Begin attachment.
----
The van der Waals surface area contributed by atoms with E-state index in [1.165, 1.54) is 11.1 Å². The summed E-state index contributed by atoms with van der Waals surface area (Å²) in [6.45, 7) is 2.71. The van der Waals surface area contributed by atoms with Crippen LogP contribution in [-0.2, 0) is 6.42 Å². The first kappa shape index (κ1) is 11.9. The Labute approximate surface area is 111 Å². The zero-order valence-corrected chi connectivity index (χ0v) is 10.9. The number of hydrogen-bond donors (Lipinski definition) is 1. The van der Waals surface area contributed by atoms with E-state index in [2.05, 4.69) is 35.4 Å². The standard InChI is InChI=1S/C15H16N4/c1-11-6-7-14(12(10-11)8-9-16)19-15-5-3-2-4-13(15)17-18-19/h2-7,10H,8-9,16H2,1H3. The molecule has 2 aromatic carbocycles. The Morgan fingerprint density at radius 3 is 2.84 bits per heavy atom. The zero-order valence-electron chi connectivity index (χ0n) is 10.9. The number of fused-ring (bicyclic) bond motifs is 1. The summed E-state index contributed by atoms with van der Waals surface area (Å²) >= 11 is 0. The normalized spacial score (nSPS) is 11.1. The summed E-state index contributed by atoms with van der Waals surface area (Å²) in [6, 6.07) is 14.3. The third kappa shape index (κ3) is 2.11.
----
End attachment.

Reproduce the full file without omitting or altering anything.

The van der Waals surface area contributed by atoms with E-state index in [1.165, 1.54) is 11.1 Å². The summed E-state index contributed by atoms with van der Waals surface area (Å²) in [6.45, 7) is 2.71. The van der Waals surface area contributed by atoms with Crippen LogP contribution in [-0.2, 0) is 6.42 Å². The first kappa shape index (κ1) is 11.9. The Labute approximate surface area is 111 Å². The zero-order valence-corrected chi connectivity index (χ0v) is 10.9. The number of hydrogen-bond donors (Lipinski definition) is 1. The van der Waals surface area contributed by atoms with E-state index in [2.05, 4.69) is 35.4 Å². The standard InChI is InChI=1S/C15H16N4/c1-11-6-7-14(12(10-11)8-9-16)19-15-5-3-2-4-13(15)17-18-19/h2-7,10H,8-9,16H2,1H3. The molecule has 2 aromatic carbocycles. The Morgan fingerprint density at radius 3 is 2.84 bits per heavy atom. The zero-order valence-electron chi connectivity index (χ0n) is 10.9. The number of fused-ring (bicyclic) bond motifs is 1. The summed E-state index contributed by atoms with van der Waals surface area (Å²) >= 11 is 0. The normalized spacial score (nSPS) is 11.1. The summed E-state index contributed by atoms with van der Waals surface area (Å²) in [6, 6.07) is 14.3. The third kappa shape index (κ3) is 2.11.